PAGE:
Encyclopedia of Ancient Greek Language and Linguistics

Get access Subject: Language And Linguistics

General Editor: Georgios K. Giannakis
Associate Editors: Vit Bubenik, Emilio Crespo, Chris Golston, Alexandra Lianeri, Silvia Luraghi, Stephanos Matthaios

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The Encyclopedia of Ancient Greek Language and Linguistics (EAGLL) is a unique work that brings together the latest research from across a range of disciplines which contribute to our knowledge of Ancient Greek. It is an indispensable research tool for scholars and students of Greek, of linguistics, and of other Indo-European languages, as well as of Biblical literature.

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Modifiers

(2,611 words)

Author(s): Nicolas Bertrand
Abstract Modifiers are syntactically optional elements used to restrict or specify the meaning of their head. In Ancient Greek, noun modifiers may be adjectives, genitive noun phrases, relative and participial clauses, but also adverbs, adpositional phrases and appositive nouns. Outside the noun phrase, modification is achieved by adverbs and adpositional phrases. Modifiers are elements used to modify the meaning (or the reference) of the head of their phrase. They are optional in that they may be removed without changing the syntactic structur…
Date: 2013-11-01

Monophthongization

(783 words)

Author(s): Alcorac Alonso Déniz
Abstract Monophthongization is the reduction of a diphthong to a long vowel. Monophthongization is the reduction of a diphthong to a long vowel. It is a gradual natural assimilatory phenomenon (assimilation) caused by the total conflation of the diphthong’s elements. Evidence for the early monophthongization of the diphthongs /ei̯/ and /ou̯/ is found in various dialects: PotEdán = Poteidán ‘Poseidon’ (Corinth, 6th c. BCE; for Cor. <E> = /eː/, see del Barrio Vega 2010), katékhe = katékhei ‘(s)he detains’ (Ambracia, 6th c. BCE), tôto = toûto ‘that’ (Ionia, 6th c. BCE). The reduction…
Date: 2013-11-01

Mood and Modality

(4,826 words)

Author(s): Emilia Ruiz Yamuza
Abstract Verbal mood is a grammatical category that expresses modality contents. The Greek moods are imperative, subjunctive, optative and indicative. Modality is a super category loosely structured. Recognized types of modality are epistemic modalities, agent-oriented modalities, speaker-oriented modalities and subordinating modalities. This article examines the notions of mood and modality in Ancient Greek along the aforementioned categorization of modalities. 1. Mood and Modality Defined Verbal mood is a grammatical category that is a tool used to express…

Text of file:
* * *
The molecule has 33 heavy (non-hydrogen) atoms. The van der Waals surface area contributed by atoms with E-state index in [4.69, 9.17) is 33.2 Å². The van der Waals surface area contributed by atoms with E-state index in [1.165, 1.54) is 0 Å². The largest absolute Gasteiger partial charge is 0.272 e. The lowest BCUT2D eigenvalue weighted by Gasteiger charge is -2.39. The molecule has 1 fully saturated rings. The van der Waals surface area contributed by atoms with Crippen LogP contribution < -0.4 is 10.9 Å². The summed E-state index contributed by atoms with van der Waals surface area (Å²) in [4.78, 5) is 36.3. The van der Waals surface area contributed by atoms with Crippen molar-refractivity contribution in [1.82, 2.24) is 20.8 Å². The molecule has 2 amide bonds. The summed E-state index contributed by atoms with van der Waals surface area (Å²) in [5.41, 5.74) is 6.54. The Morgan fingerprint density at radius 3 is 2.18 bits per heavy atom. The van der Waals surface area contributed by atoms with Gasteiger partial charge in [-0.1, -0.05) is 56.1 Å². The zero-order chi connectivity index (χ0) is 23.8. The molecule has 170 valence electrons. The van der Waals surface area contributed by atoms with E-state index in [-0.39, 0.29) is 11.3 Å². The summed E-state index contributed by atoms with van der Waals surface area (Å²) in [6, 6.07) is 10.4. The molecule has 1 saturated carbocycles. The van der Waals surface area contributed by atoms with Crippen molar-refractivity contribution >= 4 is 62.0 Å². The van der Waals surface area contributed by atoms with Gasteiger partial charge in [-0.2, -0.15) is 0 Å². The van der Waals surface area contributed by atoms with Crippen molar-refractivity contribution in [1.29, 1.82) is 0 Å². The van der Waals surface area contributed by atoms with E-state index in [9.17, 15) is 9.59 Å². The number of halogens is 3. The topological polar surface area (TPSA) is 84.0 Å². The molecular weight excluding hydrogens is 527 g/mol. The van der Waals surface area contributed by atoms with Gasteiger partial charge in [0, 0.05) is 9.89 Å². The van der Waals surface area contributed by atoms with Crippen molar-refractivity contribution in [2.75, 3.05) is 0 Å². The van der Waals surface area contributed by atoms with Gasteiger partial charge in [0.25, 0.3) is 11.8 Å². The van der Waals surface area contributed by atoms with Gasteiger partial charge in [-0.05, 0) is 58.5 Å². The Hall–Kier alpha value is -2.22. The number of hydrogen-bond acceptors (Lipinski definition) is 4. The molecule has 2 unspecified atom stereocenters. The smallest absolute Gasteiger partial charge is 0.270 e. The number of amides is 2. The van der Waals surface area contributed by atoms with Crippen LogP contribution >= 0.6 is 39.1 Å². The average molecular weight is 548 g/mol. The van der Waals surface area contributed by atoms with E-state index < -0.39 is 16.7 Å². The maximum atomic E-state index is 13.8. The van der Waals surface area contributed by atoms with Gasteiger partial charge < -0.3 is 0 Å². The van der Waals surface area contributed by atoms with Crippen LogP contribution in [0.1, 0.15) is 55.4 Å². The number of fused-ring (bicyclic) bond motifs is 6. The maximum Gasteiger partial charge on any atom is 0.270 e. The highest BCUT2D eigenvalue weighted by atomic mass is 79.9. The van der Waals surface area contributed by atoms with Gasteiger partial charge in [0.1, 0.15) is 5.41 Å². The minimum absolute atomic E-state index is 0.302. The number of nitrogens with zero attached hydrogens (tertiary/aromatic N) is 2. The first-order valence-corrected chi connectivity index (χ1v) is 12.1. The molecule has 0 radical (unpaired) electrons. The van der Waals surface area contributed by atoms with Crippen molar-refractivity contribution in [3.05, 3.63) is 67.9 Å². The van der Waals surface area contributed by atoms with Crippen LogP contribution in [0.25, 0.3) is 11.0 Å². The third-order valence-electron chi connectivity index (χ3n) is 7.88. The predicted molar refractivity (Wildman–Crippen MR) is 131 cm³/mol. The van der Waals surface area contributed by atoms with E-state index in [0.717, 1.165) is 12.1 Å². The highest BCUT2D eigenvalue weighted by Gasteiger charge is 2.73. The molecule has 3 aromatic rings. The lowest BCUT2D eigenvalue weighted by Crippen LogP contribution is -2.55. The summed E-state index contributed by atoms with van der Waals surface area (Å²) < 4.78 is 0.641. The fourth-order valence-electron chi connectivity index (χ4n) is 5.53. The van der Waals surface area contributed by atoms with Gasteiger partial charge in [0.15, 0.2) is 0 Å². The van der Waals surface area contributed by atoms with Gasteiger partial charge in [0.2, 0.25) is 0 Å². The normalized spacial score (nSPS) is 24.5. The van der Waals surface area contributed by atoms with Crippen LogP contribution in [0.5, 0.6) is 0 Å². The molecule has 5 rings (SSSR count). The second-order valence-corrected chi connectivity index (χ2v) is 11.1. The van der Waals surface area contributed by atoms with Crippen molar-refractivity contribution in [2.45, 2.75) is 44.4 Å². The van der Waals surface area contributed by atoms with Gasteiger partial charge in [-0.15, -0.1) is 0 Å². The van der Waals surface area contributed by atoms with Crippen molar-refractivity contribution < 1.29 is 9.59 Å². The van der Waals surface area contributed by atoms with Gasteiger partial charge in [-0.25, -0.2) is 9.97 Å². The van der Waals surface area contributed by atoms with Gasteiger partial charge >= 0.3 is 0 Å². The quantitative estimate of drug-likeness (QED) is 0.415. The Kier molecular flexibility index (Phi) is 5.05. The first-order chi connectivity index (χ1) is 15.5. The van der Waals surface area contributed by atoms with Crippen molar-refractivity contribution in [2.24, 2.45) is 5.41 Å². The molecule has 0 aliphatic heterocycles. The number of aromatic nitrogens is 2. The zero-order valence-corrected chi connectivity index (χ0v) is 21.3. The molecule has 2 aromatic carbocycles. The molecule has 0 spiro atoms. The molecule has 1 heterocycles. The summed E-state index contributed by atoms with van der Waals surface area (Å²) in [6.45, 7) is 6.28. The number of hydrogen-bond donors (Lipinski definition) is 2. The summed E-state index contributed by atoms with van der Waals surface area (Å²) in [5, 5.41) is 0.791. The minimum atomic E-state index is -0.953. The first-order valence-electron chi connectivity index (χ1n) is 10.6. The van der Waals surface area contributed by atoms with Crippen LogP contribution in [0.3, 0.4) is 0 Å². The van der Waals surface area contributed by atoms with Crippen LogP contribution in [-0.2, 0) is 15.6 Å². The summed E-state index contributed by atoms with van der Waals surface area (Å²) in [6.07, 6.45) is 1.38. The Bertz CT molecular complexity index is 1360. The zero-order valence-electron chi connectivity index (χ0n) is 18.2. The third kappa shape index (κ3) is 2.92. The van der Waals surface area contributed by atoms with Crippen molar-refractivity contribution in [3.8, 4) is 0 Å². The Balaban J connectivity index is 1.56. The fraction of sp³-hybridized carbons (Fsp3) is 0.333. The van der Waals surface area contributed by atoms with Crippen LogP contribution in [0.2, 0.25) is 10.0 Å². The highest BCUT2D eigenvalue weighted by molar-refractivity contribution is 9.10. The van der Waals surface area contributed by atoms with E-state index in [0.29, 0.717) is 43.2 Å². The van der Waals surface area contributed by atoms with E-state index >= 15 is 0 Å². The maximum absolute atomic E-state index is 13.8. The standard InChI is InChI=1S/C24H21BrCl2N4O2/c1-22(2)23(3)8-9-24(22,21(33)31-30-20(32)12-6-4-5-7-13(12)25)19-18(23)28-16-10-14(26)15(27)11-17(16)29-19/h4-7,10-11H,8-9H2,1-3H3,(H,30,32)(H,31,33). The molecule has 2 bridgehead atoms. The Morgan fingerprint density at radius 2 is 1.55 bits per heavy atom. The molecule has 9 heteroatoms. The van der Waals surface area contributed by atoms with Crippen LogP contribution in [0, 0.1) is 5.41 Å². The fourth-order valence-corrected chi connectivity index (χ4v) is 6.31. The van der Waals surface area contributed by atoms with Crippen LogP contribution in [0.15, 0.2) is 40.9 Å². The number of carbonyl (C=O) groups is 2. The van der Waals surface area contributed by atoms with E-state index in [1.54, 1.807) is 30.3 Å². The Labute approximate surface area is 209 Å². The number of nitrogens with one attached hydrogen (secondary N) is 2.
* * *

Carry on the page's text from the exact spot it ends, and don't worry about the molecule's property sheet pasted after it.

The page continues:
Date: 2013-11-01

Mood (énklisis), Ancient Theories of

(1,975 words)

Author(s): Jean Lallot
Abstract The Greek grammarians identified five moods (ἐγκλίσεις, enklíseis): indicative, imperative, optative, subjunctive and infinitive. The first three correspond to specific speech acts (respectively: assertions, directives, wishes), while the last is described as a kind of zero mode. As for the subjunctive, as its name suggests, it is a subordinate mode. Its value varies according to the function of the conjunction preceding it. The Greek grammarians’ theory of mood was rooted in the identification of the principal speech acts by the philosophers and r…
Date: 2013-11-01

Moras

(2,768 words)

Author(s): Leo Wetzels | Ben Hermans
Abstract The mora is an abstract unit of syllable weight. Light syllables have one mora, heavy syllables two. Short vowels have one mora, long vowels and diphthongs two; codas contribute an additional mora to the weight of a syllable. 1. Introduction Syllable weight plays an important role in phonological descriptions. It is modeled in phonological theory by way of the mora: a heavy syllable has two moras, whereas a light syllable only one.   The mora is also used to express segmental length. Geminates are defined as moraic, while single consonants are non-moraic. In …
Date: 2014-01-22

Morphological Change

(3,432 words)

Author(s): Helena Maquieira
Abstract Morphological change is a type of language change that may affect the phonetic representation of, the meaning conveyed by or the usage rules of a given morpheme. Morphological change may be triggered by phonetic developments, psychological or sociolinguistic factors, etc. In fact, psychological factors like analogy are often considered to be the most important motivation for change at the morphological level. Morphological change is a type of variation in the grammatical component of the language that may affect the phonetic representation of th…
Date: 2013-11-01

Movable Consonants

(871 words)

Author(s): David Goldstein
Abstract A movable consonant is a segment occurring at the end of a word that alternates with zero under certain conditions. The term “movable consonant” refers to a set of lexically-specified consonants ( n, s, k) that alternate with zero under certain conditions at the edge of a word. In the linguistics literature, they are more often known as “latent segments” (e.g. Hansson 2005); Devine and Stephens (1994:252) also use the term “antihiatic consonant”. Of the three movable consonants, nu, which was termed nu ephelkustikón (‘attracted, suffixed’) by ancient grammarians, has b…
Date: 2013-11-01

Movable s

(818 words)

Author(s): Georgios K. Giannakis
Abstract Among the movable consonants in Ancient Greek a special case is word-initial s-, due to the fact that in etymologically cognate word sets some items have this s- and others lack it. Despite the various explanations offered so far none seems to be entirely satisfactory. The phonotactics of root structure of Indo-European allows roots of the shape sCV, e.g. PIE *speḱ-/*spoḱ- ‘to see, watch’, as in Lat. speciō ‘I look at’, Av. spasiieiti ‘(s)he/it looks at’, Skt. causative spāśáyate ‘(s)he/it shows’, OHG spehōn ‘watcher’ (cf. Eng. spy) and Gk. sképtomai ‘I see, think’ and skopéō ‘I …
Date: 2013-11-01